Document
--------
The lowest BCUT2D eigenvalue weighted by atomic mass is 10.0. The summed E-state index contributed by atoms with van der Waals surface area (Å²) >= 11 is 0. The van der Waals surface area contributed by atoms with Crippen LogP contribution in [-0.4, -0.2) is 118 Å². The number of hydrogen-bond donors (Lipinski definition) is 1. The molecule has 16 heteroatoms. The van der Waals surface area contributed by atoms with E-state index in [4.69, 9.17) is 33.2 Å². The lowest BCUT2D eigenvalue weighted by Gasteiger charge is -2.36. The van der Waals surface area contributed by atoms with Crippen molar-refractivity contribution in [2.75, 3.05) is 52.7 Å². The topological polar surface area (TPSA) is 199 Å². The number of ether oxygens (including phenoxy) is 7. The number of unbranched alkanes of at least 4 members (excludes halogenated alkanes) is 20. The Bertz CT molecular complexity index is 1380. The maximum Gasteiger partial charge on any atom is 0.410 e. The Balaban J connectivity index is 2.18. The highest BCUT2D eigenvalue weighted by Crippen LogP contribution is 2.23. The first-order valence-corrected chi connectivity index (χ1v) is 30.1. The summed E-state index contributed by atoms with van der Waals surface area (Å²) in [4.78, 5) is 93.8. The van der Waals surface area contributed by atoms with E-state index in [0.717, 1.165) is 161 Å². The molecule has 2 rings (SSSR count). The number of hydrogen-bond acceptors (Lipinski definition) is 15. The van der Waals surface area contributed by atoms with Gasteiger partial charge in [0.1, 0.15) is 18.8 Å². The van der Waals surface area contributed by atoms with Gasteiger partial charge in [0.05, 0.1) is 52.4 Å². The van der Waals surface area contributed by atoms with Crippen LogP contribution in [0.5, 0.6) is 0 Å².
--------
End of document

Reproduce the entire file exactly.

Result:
The lowest BCUT2D eigenvalue weighted by atomic mass is 10.0. The summed E-state index contributed by atoms with van der Waals surface area (Å²) >= 11 is 0. The van der Waals surface area contributed by atoms with Crippen LogP contribution in [-0.4, -0.2) is 118 Å². The number of hydrogen-bond donors (Lipinski definition) is 1. The molecule has 16 heteroatoms. The van der Waals surface area contributed by atoms with E-state index in [4.69, 9.17) is 33.2 Å². The lowest BCUT2D eigenvalue weighted by Gasteiger charge is -2.36. The van der Waals surface area contributed by atoms with Crippen molar-refractivity contribution in [2.75, 3.05) is 52.7 Å². The topological polar surface area (TPSA) is 199 Å². The number of ether oxygens (including phenoxy) is 7. The number of unbranched alkanes of at least 4 members (excludes halogenated alkanes) is 20. The Bertz CT molecular complexity index is 1380. The maximum Gasteiger partial charge on any atom is 0.410 e. The Balaban J connectivity index is 2.18. The highest BCUT2D eigenvalue weighted by Crippen LogP contribution is 2.23. The first-order valence-corrected chi connectivity index (χ1v) is 30.1. The summed E-state index contributed by atoms with van der Waals surface area (Å²) in [4.78, 5) is 93.8. The van der Waals surface area contributed by atoms with E-state index in [0.717, 1.165) is 161 Å². The molecule has 2 rings (SSSR count). The number of hydrogen-bond acceptors (Lipinski definition) is 15. The van der Waals surface area contributed by atoms with Gasteiger partial charge in [0.1, 0.15) is 18.8 Å². The van der Waals surface area contributed by atoms with Gasteiger partial charge in [0.05, 0.1) is 52.4 Å². The van der Waals surface area contributed by atoms with Crippen LogP contribution in [0.5, 0.6) is 0 Å².